Teachers in Iowa worried about collective bargaining bill impact


By Don Dwyer

February 22, 2017

DONNELLSON, IA (WGEM) — Teachers in southeast Iowa are worried about the future now that a new collective bargaining law has kicked in.


They say the new law could impact your child's education.


The new law limits the power of public sector unions by only allowing them to negotiate base pay.


Teachers at Central Lee High School in Donnellson say that's going to create a teacher shortage.


Governor Branstad signed the bill last week, meaning unions can't negotiate health insurance or supplemental pay.


The teachers say they could work in Illinois, Missouri, or Minnesota with better offers. 


"My only fear is that there will not be able to fill positions or you may have someone that will fill in for a position they are not totally qualified for because they can't find someone for that position," High School English teacher Anna Westermeyer said. "I was already suffering a teacher shortage and I am sure this will be another barrier for that." 


Tech teacher Hollie Weber says this will mean more competition with teachers moving around to different schools, something she's seen personally when she works in Des Moines.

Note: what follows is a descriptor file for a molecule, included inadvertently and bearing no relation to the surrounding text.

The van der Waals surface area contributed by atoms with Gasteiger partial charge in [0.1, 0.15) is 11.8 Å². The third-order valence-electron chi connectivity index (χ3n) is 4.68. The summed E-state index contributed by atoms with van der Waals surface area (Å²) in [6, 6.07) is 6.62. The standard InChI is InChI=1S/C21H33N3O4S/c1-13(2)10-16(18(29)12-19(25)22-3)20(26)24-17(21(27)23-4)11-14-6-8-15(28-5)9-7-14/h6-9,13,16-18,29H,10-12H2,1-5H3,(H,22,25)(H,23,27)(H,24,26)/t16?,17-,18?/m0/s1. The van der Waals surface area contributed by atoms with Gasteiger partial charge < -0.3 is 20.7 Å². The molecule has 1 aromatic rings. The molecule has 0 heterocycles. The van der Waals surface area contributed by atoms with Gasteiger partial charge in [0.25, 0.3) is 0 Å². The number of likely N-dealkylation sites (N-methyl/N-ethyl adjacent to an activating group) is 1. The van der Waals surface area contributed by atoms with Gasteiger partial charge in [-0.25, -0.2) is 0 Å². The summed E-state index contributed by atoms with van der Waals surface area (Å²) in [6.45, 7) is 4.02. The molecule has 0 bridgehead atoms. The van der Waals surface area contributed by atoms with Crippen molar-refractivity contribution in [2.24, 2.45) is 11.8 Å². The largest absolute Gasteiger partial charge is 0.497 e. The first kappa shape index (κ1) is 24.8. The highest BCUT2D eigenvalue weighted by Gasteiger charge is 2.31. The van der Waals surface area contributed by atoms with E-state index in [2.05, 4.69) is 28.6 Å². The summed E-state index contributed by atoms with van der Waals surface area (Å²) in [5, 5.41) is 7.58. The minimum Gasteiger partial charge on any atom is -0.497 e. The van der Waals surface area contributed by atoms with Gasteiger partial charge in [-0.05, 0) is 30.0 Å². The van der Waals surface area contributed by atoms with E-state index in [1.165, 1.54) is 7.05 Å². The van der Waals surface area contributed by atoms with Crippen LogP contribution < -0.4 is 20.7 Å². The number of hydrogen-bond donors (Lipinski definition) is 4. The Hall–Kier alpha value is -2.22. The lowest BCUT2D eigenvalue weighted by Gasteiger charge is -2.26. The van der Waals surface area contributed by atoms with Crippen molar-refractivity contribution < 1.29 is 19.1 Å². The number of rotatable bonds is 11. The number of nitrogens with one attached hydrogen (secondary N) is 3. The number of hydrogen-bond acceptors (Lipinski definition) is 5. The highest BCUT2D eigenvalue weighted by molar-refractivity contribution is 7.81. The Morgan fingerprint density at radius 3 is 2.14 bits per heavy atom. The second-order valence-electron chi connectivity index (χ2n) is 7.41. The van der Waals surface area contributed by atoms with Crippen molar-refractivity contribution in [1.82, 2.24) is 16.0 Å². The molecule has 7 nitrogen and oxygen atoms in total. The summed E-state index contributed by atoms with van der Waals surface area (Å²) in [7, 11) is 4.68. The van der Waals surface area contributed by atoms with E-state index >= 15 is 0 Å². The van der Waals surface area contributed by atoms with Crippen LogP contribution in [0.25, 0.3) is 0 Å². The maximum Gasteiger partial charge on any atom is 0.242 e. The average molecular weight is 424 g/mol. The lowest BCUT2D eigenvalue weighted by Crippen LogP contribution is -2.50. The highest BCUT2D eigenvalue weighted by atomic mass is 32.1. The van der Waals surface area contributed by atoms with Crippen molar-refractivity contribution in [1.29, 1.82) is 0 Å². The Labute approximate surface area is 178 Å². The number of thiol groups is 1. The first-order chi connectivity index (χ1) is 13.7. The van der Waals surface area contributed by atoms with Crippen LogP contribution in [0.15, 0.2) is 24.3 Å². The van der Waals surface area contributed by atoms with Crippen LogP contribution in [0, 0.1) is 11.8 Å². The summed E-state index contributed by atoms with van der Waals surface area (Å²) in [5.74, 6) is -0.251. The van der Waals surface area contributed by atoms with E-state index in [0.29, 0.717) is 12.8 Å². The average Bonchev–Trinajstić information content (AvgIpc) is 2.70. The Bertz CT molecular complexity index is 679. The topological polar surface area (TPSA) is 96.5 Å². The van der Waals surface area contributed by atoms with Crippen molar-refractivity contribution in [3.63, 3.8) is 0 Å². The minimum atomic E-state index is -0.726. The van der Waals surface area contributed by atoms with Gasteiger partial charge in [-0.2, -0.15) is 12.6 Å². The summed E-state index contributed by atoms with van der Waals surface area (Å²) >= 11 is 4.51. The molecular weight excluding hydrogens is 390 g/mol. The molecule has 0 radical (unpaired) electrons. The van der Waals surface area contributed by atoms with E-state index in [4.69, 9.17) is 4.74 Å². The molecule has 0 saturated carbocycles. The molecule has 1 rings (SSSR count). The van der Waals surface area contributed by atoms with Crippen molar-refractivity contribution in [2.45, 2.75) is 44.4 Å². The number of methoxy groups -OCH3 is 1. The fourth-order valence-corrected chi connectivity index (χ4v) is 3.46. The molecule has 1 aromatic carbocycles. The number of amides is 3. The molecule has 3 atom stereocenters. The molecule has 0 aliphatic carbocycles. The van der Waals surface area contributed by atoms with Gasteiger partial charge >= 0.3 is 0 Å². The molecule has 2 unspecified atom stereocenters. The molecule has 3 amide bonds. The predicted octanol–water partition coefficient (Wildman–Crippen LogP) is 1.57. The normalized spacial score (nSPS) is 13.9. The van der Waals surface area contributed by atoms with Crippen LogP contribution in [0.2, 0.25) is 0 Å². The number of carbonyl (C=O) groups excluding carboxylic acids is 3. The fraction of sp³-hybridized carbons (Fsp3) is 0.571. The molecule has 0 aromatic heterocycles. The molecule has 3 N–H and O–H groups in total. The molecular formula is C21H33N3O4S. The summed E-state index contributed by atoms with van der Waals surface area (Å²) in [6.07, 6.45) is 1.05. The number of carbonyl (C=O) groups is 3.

"Whichever district was offering the incentive to work there, maybe an extra planning period, or better benefits, there wasn't a problem with people saying, 'I will work there.' There are three to four districts that are within driving distance of Central Lee," Weber said. 


Weber says the impact wouldn't be seen immediately but it would be seen more in the coming years. 


Iowa's largest state employees union has filed a lawsuit challenging the new law. 


1 comment:

  1. While our state of Washington still has it unions the legislature has not fully funded our schools in 7 years, which is a requirement of our state's constitution. The state in now in contempt of court and it is costing the taxpayer $100,000 per day for the duration of the charge of contempt, which to date, is 9 months and still counting. One or both houses of legislature have had a majority of Republicans during this period and our schools, teachers, and students pay the price.

    Our teacher too, must buy a lot of classroom supplies as well as the parents. The community every year pitches in by filling up backpack with school supplies for students whose families cannot afford them. It is so ridiculous and I find it dumbfounding. When I was a kid from K through 8th you went to school on the first day with nothing but your hands in your pockets. All supplies were at the school waiting for us when we got there. Nobody asked teachers to buy their own classroom supplies they were provided with taxpayer money and our education did not suffer from having the taxpayer paying for the education of the children. I graduated from public high school in 1957. Now, think of all the things my generation has accomplished with that public fully funded tax paid education for this country.